U.S. Court Enforces Grand Jury Subpoena for N. Korean Sanctions Violations against Chinese Banks

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Saturday, May 11, 2019
Bruce Zagaris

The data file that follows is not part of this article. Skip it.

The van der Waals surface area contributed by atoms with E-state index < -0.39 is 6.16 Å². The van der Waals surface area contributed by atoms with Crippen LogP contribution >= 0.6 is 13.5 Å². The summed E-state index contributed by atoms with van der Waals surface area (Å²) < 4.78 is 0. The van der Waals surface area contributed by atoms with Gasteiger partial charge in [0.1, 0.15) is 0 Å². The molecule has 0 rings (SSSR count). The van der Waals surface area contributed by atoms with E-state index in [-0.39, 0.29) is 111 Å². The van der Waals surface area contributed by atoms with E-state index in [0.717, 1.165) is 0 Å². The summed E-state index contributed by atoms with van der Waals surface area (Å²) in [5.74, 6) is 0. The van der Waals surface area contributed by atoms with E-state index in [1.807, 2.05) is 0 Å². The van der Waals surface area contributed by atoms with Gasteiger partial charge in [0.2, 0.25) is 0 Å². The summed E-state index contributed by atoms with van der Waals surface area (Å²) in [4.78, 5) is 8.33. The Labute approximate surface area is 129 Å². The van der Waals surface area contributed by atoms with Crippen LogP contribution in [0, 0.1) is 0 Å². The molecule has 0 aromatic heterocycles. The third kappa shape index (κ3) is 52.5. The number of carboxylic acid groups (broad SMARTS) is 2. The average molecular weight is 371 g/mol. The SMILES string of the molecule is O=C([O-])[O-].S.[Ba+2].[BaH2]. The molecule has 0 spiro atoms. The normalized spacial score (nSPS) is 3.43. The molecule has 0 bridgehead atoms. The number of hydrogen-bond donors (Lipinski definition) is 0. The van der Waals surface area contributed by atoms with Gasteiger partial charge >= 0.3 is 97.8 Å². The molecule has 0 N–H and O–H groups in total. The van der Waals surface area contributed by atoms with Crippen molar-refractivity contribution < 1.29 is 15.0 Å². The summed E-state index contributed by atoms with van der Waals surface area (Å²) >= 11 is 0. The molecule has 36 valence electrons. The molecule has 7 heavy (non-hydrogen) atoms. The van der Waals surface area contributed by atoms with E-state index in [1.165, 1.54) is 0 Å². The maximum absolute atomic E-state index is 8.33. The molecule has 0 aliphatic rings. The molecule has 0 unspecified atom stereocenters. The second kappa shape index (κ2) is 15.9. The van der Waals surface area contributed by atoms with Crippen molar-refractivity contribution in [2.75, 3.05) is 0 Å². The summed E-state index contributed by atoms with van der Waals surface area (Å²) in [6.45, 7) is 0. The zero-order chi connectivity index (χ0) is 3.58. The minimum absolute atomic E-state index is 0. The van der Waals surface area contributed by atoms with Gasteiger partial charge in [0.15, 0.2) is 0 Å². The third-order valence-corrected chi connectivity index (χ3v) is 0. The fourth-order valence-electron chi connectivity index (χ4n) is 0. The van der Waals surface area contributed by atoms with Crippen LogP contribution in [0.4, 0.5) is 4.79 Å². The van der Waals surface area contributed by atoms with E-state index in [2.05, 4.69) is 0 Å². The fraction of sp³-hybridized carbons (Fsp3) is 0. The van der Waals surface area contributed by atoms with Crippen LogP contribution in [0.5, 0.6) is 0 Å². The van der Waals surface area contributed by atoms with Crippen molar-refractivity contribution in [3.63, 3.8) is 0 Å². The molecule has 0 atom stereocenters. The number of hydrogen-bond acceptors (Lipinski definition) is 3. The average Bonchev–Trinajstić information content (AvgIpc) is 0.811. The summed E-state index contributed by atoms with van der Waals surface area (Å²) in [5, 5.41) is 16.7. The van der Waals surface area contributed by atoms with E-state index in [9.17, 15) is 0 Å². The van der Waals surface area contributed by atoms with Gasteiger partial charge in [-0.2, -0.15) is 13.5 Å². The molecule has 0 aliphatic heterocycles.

On April 30, 2019, the U.S. District Court for the District of Columbia unsealed an opinion issued on March 18, 2019, by Chief Judge Beryl A. Howell enforcing grand jury subpoenas and an administrative subpoena against three Chinese banks for records of transactions for a now-defunct Hong Kong based front company for North Koreas state-run company.  In doing so, Judge Howell found jurisdiction and, notwithstanding a conflict of law with China, that comity required the Chinese banks to comply with the subpoenas. Between October 2012 and January 2015, the Chinese banks were allegedly responsible for helping move $105,339,483.59 through U.S. correspond accounts.  Banks One and Two are Chinese banks with U.S. branches while Bank Three is a Chinese bank without any U.S. branch, but which maintains correspondent account. Many of the transactions occurred after Treasury’s Office of Foreign Assets Control (OFAC) designated an entity as a Special Designated National.  The details in the Howell opinion appear to align with OFAC’s allegations in 2017 that the Hong Kong firm Mingzheng International Trading Limited acted as a front company to facilitate U.S. dollar transactions that helped North Korea’s proliferation program network, on behalf of a covert foreign branch of North Korea’s state-operated Foreign Trade Bank.